'Age Friendly Berkshires' campaign preps for rising tide of elders
PITTSFIELD — By 2030, more people in the United States will be over 65 than under 18, a change fueled by the 10,000 baby boomers who turn 65 every day in this country.
But in Berkshire County, no crystal ball is needed to glimpse what's been called the "silver tsunami." The county crossed that demographic threshold in 2012, lending urgency to a project, Age Friendly Berkshires, which plans to redouble its outreach this year.
On April 17, the state official in charge of aging issues will help mark renewal of this public-private and grassroots campaign to make life easier for elders in the region — and for others as well.
"It really works for the rest of us in between," said Laura Kittross, manager of the public health program for the Berkshire Regional Planning Commission. "It makes the community more livable for everyone."
Alice Bonner, secretary of the Executive Office of Elder Affairs, will join with project allies for this month's launch. Bonner is the keynote speaker for an event that starts at 8:30 a.m. April 17 at the Berkshire Hills Country Club at 500 Benedict Road in Pittsfield. The event is free but registration is required. To sign up, visit afberkshires.eventbrite.com.
The three-hour session will provide updates from people already working on aspects of the drive.
Though the broad goals of Age Friendly Berkshires were announced in 2016, its full vision, and map for change, was not articulated until a November publication.
Aided now by Peg McDonough, a commission staffer, the project is pushing on many fronts with local agency partners to fix stumbling blocks for elders — whether related to housing, jobs, transportation or a range of other issues.
The words "well-designed" and "livable" come up a lot when people around the world, including officials with the World Health Organization, talk about what makes a place "age friendly."
"An Age Friendly community enables people of all ages to actively participate in community activities and treats everyone with respect, regardless of their age," the November report says. "It is a place that makes it easy for older people to stay connected to people that are important to them."
McDonough, who joined the commission in September, says she is working to help elders in the county retain access to housing and transportation, be able to work and contribute to the public good in their cities or towns and receive community support and respect.
An age-friendly landscape ranges from attitudes to objects. For instance, a region is "age friendly" if it promotes use of street signs that can be read by people with weak vision, or ensures that doors on public buildings are not too heavy to open.
"It's important that we're changing attitudes as well as having that button that opens the door," Kittross said.
McDonough adds, "That attitude adjustment is not going to happen overnight."
Berkshire County, with a median age of 44, is already older, on average, than any other area of the state except for Cape Cod. The country's median age is 36.
The Donahue Institute of the University of Massachusetts reports that by 2020, people over age 65 will make up 20 percent of residents in all but two municipalities in the county — and some of those towns will have more than 40 percent of their residents over 65. By 2030, in most county communities people over age 50 will constitute 60 percent of the population.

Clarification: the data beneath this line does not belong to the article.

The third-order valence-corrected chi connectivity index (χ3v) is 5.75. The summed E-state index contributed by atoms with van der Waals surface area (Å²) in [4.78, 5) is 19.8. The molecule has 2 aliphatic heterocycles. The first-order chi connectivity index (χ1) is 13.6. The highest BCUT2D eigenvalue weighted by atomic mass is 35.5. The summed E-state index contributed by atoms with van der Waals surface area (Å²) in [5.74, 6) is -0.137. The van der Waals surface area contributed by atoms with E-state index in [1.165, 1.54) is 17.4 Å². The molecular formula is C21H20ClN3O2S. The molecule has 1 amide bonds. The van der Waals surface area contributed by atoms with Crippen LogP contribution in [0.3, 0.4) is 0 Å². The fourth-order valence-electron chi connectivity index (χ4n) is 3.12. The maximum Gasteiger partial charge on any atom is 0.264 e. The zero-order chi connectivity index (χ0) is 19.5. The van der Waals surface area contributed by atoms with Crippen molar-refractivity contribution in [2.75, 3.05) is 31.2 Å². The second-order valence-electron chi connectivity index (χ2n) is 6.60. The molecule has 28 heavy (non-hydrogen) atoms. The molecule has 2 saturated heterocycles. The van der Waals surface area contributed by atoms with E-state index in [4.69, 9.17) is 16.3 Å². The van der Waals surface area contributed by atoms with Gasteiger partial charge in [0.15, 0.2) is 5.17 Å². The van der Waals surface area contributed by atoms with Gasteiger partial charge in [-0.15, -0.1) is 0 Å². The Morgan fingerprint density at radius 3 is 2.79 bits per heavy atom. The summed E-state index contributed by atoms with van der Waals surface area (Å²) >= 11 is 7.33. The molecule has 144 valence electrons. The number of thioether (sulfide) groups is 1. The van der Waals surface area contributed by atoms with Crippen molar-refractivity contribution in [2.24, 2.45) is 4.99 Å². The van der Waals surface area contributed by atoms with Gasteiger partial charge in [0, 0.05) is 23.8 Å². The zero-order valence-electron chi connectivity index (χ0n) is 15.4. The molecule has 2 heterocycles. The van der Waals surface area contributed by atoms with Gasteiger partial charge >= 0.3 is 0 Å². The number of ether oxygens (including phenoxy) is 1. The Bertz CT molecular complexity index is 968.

With those kinds of forecasts as a backdrop, people in the region, led by Bobbie Orsi, director of community relations at Home Instead Senior Care, began working in 2014 on ways to influence how the region can be more accommodating to the needs of elders.
Nearly 2,500 people answered a survey in 2015 that moved the project forward, aided initially by a two-year grant of nearly $180,000 from the Tufts Health Plan Foundation. A grant was renewed last June by Tufts to conduct the outreach work that begins in earnest this month.
Kittross and McDonough say the goals are ambitious and wide-ranging — and not widely understood, despite backing from groups like the AARP.
"People still don't know what it is," Kittross said of the project. "We need to continue to get word out there. It's a huge undertaking."
A key part of that undertaking is to foster collaboration and connection within the region, the women say.
They hope to arrange a job fair, for instance, that can connect employers with older workers.
"There is a definite stigma attached to older workers," McDonough said.
Other people handling specific aspects of the campaign include: Megan Whilden, executive director of Osher Lifetime Learning Institute civic engagement; Roger Gutwillig, of the Active Agers Advisory Council, communication; Dominica D'Avella, of I.D.E.A.L. Health & Wellness Solutions, community support and health service; Van Ellet of the Williamstown Housing Committee, housing; Melissa Provencher with the planning commission, outdoor spaces and public buildings; Vicky Smith, respect and social inclusion; Beryl Jolly, executive director of the Mahaiwe Performing Arts Center, social participation; and Robert James, a volunteer with Pittsfield Community Legal Services, transportation.
Other participants have included Erica Girgenti, executive director of the Adams Council on Aging; John Lutz, executive director of Elder Services of Berkshire County; Valerie Spain, manager of AARP's Age Friendly Network in Massachusetts; Vin Marinaro, executive director of the Pittsfield senior center; and Brian O'Grady, executive director of the Williamstown Council on Aging.
For more information on the project, visit berkshireplanning.org/projects/age-friendly-county.
Larry Parnass can be reached at firstname.lastname@example.org, at @larryparnass on Twitter and 413-496-6214.
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